Mike Duffy on Business Development Habits – Time To Get Great At Business Development
Mo asks Mike Duffy: When was the moment that you decided that business development was important and you needed to get great at it? Mike’s dad started in sales so he had a front row seat on making sales from the very beginning. He started...
Mo asks Mike Duffy: When was the moment that you decided that business development was important and you needed to get great at it?
Mike’s dad started in sales so he had a front row seat on making sales from the very beginning. He started his sales career by selling ad space in a travel magazine, and once he got out of college, Mike started selling ladies clothes in California.
He took a $500,000 territory and in 18 months turned it into $2.5 million. He won salesman of the year at the age of 24 and ended up having a beer with his sales manager which led to a conversation that changed everything for him.
Mike took a deep dive into discovering what really makes a good sales program and he became a student of sales for the rest of his career.
Mike teaches lawyers business development now under the assumption that he has to sell the idea to his students. The goal is to help them understand that adding value to a relationship or closing a deal is sales by another name.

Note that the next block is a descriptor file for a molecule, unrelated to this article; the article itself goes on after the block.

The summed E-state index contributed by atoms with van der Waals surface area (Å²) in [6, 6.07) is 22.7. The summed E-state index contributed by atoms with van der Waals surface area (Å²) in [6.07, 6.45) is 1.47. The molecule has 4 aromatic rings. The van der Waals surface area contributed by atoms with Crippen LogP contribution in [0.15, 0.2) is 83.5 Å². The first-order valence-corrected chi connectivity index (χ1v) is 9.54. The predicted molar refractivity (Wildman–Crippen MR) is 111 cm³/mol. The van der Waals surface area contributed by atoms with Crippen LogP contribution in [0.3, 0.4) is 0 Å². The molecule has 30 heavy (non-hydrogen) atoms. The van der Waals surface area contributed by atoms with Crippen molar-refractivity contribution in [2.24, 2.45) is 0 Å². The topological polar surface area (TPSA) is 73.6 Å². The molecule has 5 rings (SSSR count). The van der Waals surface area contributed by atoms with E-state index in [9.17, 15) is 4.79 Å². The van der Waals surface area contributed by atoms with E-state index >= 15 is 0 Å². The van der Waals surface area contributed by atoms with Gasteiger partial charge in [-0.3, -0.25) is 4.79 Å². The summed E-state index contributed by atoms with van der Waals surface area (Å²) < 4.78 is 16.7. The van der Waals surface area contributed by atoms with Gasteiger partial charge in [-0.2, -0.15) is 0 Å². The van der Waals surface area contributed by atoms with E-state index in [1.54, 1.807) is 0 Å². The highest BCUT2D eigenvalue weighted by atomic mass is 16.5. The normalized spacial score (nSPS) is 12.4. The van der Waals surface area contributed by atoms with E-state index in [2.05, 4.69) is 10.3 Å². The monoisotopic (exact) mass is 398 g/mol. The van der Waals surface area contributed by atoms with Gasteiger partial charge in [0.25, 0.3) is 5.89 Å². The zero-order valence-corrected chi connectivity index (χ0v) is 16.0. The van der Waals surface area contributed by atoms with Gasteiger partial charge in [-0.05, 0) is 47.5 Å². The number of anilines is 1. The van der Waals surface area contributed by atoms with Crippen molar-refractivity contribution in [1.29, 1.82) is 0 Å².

If we want to live the life we want, we have to get great at growth.
Start with the people you are going to call and how you can have a conversation that creates curiosity. That allows you to learn about what they need. Business development is about helping people.
Business development habits set you apart when it comes to employment as well. It’s hard to ascertain someone’s technical expertise in a 30-minute interview, but it’s obvious when you care, listen intently, and make the conversation about the other person.
You always have to be thinking about the long game. Some prospects may not turn into clients for years, so you need to focus on just moving the ball a little bit further each day.
Be transparent, have humility, and be honest. Tell people when they are your #1 target and allow them to shape the relationship in a way that’s valuable for them.